The Cry Of The Children

    Do ye hear the children weeping, O my brothers,
    Ere the sorrow comes with years?
    They are leaning their young heads against their mothers—
    And that cannot stop their tears.
    The young lambs are bleating in the meadows;
    The young birds are chirping in the nest;
    The young fawns are playing with the shadows;
    The young flowers are blowing toward the west—
    But the young, young children, O my brothers,
    They are weeping bitterly!—
    They are weeping in the playtime of the others
    In the country of the free.

    Do you question the young children in the sorrow,
    Why their tears are falling so?—
    The old man may weep for his to-morrow
    Which is lost in Long Ago—
    The old tree is leafless in the forest—
    The old year is ending in the frost—
    The old wound, if stricken, is the sorest—
    The old hope is hardest to be lost:
    But the young, young children, O my brothers,
    Do you ask them why they stand
    Weeping sore before the bosoms of their mothers,
    In our happy Fatherland?

    They look up with their pale and sunken faces,
    And their looks are sad to see,
    For the man’s grief abhorrent, draws and presses
    Down the cheeks of infancy—
    “Your old earth,” they say, “is very dreary;”
    “Our young feet,” they say, “are very weak!
    Few paces have we taken, yet are weary
    Our grave-rest is very far to seek.
    Ask the old why they weep, and not the children,
    For the outside earth is cold,—
    And we young ones stand without, in our bewildering,
    And the graves are for the old.

    “True,” say the young children, “it may happen
    That we die before our time.
    Little Alice died last year—the grave is shapen
    Like a snowball, in the rime.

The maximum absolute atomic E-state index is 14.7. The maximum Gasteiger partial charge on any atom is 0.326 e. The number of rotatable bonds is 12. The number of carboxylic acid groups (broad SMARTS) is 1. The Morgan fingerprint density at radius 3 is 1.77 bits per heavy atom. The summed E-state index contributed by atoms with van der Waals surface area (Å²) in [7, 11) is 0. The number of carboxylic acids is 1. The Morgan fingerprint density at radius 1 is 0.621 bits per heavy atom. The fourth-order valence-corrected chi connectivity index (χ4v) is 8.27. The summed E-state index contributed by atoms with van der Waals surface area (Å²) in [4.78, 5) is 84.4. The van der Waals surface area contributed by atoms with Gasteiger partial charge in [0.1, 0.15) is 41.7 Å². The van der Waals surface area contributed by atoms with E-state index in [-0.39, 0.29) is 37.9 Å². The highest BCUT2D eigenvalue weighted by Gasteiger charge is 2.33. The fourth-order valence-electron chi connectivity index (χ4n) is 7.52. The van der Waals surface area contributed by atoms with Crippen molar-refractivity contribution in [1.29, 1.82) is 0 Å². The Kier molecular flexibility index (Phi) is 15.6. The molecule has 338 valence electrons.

We looked into the pit prepared to take her—
    Was no room for any work in the close clay:
    From the sleep wherein she lieth none will wake her
    Crying, ‘Get up, little Alice! it is day.’
    If you listen by that grave, in sun and shower,
    With your ear down, little Alice never cries!—
    Could we see her face, be sure we should not know her,
    For the smile has time for growing in her eyes—
    And merry go her moments, lulled and stilled in
    The shroud, by the kirk-chime!
    It is good when it happens,” say the children,
    “That we die before our time.”

    Alas, alas, the children! they are seeking
    Death in life, as best to have!
    They are binding up their hearts away from breaking,
    With a cerement from the grave.
    Go out, children, from the mine and from the city—
    Sing out, children, as the little thrushes do—
    Pluck your handfuls of the meadow-cowslips pretty—
    Laugh aloud, to feel your fingers let them through!
    But they answer, “Are your cowslips of the meadows
    Like our weeds anear the mine?
    Leave us quiet in the dark of the coal-shadows,
    From your pleasures fair and fine!

    “For oh,” say the children, “we are weary,
    And we cannot run or leap—
    If we cared for any meadows, it were merely
    To drop down in them and sleep.
    Our knees tremble sorely in the stooping—
    We fall upon our faces, trying to go;
    And, underneath our heavy eyelids drooping,
    The reddest flower would look as pale as snow.
    For, all day, we drag our burden tiring,
    Through the coal-dark, underground—
    Or, all day, we drive the wheels of iron
    In the factories, round and round.

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1 Response to historyplace.com/unitedstates/childlabor/birmingham.jpg

  1. do u have the breaker boys

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